not prosecuting it. and i think that's a very dangerous thing to do. >> he has a book coming out very soon, which you are going to want to read. thank you for joining me tonight. i appreciate it. >> great to be with us, chris. coming up, the governor of florida believes people on welfare are more likely to use drugs, so hey's testing them. and he's not getting the answer he wants. you are going to be stunned by these numbers. and rebels found a really amazing stash of stuff in gadhafi's compound. including a very personal photo album full of pictures of his favorite former diplomat. seriously. that's next.
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tomorrow we'll be playing "friday i'm in love." rebels overrun moammar gadhafi's compound, discovering a treasure trove of your standard dictator booty. gold-plated guns, stuffed animals, an entire scrapbook full of condoleezza rice photos. wait. what? yes, yes. those are rebels. and, yes, that's an album full, entirely, of photos of the former secretary of state found in gadhafi's lair. i suppose we shouldn't be surprised. he has often waxed poetic about condoleezza rice. "the washito
quote, i support my darling black african woman. i admire and am very proud of the way she leans back and gives orders to the arab leaders, gadhafi said in the march 27, 2007, interview. she beckons to the arab foreign ministers and they come to her, either in groups or individually. leezza, leezza, leezza. i love her very much. i admire her, and i'm proud of her because she is a black woman of african origin. gadhafi gave condoleezza rice a diamond ring, a lute, and a locket with his engraved image inside. and also his green book, which is his political manifesto. no word on whether he mouthed call me as he was leaving. white house officials can't keep gifts, so they are probably in a warehouse somewhere.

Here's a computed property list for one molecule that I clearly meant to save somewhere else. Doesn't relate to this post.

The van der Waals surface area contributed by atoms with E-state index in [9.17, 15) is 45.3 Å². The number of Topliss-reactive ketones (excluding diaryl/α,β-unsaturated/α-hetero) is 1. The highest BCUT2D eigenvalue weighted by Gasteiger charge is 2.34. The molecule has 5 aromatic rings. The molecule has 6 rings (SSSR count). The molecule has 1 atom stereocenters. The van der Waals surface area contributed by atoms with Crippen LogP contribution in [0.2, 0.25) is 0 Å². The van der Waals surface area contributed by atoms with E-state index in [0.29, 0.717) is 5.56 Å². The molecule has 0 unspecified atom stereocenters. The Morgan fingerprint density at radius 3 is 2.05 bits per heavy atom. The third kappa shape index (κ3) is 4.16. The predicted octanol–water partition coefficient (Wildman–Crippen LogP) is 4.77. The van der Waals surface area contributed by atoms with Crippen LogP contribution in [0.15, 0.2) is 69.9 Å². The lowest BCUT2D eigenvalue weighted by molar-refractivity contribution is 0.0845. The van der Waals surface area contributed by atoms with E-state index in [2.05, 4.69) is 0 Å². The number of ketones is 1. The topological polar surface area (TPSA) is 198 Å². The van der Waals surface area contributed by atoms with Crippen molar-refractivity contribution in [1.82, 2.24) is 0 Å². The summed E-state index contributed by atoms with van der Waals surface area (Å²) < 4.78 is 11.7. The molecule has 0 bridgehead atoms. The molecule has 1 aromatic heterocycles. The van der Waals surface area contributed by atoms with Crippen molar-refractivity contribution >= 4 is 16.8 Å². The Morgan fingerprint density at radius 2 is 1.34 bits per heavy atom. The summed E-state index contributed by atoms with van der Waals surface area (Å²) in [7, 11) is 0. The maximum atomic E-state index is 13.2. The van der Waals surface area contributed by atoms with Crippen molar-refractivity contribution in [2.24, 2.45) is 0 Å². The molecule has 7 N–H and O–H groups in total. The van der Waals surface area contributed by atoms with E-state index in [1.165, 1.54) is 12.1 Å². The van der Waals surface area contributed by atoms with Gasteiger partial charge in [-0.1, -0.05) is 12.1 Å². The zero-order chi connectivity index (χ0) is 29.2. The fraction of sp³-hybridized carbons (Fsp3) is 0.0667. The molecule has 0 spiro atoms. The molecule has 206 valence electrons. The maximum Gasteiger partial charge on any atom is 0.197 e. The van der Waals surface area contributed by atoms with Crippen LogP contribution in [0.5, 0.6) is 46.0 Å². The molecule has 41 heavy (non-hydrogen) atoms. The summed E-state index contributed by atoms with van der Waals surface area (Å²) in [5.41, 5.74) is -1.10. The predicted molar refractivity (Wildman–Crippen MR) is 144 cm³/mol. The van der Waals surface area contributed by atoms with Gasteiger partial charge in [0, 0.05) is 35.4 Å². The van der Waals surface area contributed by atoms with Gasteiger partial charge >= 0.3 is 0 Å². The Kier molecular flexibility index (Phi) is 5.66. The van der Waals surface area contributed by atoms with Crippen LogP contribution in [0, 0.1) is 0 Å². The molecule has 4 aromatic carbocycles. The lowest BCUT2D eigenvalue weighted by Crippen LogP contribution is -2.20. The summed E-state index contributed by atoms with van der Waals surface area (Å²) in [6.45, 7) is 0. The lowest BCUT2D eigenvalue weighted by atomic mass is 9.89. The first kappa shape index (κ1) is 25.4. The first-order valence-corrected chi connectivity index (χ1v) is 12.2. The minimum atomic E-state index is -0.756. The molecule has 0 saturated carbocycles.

coming up, governor florida rick scott had a bright idea. test welfare recipients for drugs, and kick users off welfare. welfare people obviously use more drugs, right? results are in, and rick scott has failed. and it took just one word to bring verizon back to the table and end the strike. we'll tell you what it is, just ahead. and can we just see that photo album again? thanks. my name's jeff. i'm a dad, coach, and i was a longtime smoker. in my heart i knew for the longest time
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i know it's not right for taxpayer money to be paying for somebody's drug addiction. on top of that, this is going to increase personal responsibility and accountability. we shouldn't be subsidizing people's drug addiction. and welfare is for the benefit of our children. and they shouldn't be -- the money should be going to take care of them, not for somebody with addiction. our taxpayers are not interested in subsidizing drug addiction. >> our taxpayers are not interested in subsidizing drug